Notes from Our Digital Future event (part 1)

My employers kindly sent me to the Our Digital Future event back in October, organised by LCACE and hosted by the Centre for Computing in the Humanities at King’s College London. The event was aimed at cultural heritage organisations (museums, libraries and archives) and looked at digital projects and the potential of collaboration. I’m going to use a few posts to put my bullet-point notes from several of the event’s sessions online in case anyone else finds them helpful!

Below the cut are my notes from the presentation on Collaboration given by Simon Tanner, director of King’s Digital Consultancy Services.

Collaboration: working together to build the digital future – Simon Tanner, director of King’s Digital Consultancy Services

  • KCL’s Centre for Computing in the Humanities (CCH) works by starting with research questions, then using tech to enable those questions to be answered.
  • List of projects available at (all are free to access)
  • Current projects
    • are often published online – not necessarily resulting in a book any more
    • use multiple source types and formats – not just scanning documents. e.g. AV, maps…
    • are multi-disciplinary as no-one can do everything alone
    • stakeholder needs override technical demands – not technology for its own sake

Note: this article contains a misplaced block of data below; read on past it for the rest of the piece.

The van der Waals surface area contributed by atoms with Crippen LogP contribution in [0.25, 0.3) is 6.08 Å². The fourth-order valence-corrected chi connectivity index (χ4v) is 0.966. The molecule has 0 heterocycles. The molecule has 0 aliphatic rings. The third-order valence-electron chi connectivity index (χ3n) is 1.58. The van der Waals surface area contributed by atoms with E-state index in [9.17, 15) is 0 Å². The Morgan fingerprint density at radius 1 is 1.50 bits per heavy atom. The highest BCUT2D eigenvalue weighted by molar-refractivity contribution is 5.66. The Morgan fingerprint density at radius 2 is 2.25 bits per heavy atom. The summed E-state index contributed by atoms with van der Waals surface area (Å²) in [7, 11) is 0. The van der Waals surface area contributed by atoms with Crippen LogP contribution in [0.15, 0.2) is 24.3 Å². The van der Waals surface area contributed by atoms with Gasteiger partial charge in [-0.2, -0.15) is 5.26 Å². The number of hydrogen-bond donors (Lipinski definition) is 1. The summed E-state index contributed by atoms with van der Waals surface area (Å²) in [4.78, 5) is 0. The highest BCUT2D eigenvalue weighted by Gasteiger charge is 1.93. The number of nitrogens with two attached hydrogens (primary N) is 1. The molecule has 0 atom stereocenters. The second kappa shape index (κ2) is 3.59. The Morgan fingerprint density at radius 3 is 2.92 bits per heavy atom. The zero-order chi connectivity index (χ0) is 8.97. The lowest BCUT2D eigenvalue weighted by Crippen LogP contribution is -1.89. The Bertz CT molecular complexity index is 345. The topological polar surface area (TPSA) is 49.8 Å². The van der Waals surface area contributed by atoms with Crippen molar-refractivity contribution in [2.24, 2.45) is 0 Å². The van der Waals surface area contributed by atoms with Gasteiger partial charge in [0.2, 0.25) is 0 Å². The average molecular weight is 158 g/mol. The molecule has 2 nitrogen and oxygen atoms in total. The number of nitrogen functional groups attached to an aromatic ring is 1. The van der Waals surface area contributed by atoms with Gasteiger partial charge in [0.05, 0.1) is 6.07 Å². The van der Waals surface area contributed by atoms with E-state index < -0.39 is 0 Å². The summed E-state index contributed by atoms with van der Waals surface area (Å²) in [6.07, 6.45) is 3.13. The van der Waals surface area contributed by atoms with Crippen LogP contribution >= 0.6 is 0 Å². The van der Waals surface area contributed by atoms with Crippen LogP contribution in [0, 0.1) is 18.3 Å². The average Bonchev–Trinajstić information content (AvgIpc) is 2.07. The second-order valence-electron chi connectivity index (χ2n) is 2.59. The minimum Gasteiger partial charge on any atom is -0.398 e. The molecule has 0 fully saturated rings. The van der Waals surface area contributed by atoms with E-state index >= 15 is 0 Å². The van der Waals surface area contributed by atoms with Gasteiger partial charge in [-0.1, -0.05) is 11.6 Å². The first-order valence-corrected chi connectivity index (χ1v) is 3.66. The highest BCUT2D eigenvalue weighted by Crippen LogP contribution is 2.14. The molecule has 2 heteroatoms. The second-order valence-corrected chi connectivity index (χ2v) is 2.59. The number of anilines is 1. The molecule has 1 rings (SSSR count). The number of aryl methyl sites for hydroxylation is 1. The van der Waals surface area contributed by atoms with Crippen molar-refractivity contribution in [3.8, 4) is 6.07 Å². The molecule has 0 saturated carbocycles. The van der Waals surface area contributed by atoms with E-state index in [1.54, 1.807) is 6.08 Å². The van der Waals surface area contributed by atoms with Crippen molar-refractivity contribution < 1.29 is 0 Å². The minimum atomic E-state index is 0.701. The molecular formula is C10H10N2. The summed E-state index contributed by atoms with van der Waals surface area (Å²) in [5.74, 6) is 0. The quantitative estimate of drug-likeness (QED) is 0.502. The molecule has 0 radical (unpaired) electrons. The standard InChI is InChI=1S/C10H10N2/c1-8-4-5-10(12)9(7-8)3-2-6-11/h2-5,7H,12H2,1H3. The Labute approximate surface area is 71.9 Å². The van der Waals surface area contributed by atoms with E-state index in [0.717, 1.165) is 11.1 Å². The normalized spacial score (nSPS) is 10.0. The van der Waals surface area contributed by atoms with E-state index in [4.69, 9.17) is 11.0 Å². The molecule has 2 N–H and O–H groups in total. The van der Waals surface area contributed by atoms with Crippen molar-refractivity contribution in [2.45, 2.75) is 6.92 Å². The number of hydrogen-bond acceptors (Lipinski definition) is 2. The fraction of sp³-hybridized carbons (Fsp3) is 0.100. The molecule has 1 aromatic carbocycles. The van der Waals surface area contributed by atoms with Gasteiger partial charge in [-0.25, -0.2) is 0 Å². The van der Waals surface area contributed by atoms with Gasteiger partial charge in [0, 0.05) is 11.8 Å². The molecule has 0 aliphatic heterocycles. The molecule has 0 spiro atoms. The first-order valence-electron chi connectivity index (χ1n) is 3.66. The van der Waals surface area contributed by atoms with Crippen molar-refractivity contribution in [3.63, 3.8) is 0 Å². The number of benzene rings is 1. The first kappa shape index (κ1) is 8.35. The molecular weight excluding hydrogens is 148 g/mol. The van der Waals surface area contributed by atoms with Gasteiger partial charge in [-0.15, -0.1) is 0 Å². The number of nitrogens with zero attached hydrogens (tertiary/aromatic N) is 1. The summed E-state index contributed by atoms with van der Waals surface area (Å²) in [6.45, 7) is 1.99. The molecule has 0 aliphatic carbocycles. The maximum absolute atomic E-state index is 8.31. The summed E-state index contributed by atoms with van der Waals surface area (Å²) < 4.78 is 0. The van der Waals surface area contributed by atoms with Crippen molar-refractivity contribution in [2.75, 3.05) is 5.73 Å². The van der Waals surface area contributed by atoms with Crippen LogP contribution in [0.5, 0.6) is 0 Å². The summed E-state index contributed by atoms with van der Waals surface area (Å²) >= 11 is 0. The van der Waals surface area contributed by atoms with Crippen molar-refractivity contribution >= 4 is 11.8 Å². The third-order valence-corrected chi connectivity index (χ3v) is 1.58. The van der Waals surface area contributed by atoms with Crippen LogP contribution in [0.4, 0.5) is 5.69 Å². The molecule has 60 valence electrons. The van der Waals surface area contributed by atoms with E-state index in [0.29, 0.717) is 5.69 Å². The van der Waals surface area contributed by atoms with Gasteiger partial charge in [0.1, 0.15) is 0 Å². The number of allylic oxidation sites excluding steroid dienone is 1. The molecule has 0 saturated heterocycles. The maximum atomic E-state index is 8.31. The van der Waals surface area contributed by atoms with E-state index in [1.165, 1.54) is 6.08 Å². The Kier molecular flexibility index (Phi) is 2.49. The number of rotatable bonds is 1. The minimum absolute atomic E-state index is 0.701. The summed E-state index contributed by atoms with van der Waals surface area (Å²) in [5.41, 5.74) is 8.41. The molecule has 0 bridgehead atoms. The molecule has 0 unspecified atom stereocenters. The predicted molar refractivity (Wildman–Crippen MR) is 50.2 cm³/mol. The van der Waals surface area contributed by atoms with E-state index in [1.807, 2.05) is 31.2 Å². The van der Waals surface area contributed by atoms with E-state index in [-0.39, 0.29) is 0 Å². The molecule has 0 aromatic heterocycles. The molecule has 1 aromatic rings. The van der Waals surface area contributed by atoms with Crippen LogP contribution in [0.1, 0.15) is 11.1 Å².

• Collaboration isn’t easy, but allows you to achieve more! Make sure you always give partners due credit.
  • Digital preservation is a growing issue.
  • If you need infrastructure, give IT staff plenty of warning. e.g. if streaming video – do you have a video server? Do the firewall settings need alteration?
  • Always document what you do – aids changes/fixing problems in future.
  • When pitching a project, define solid objectives, goals and deliverables – helps senior management understand project.
  • Be prepared to ‘sell’ the project – e.g. a Welsh 19th century journal digitisation project was presented as ‘a century of Welsh thoughts and ideas’ – gained support and funding!
  • AHDS has rebranded – now Centre for E-Research (CERCH)

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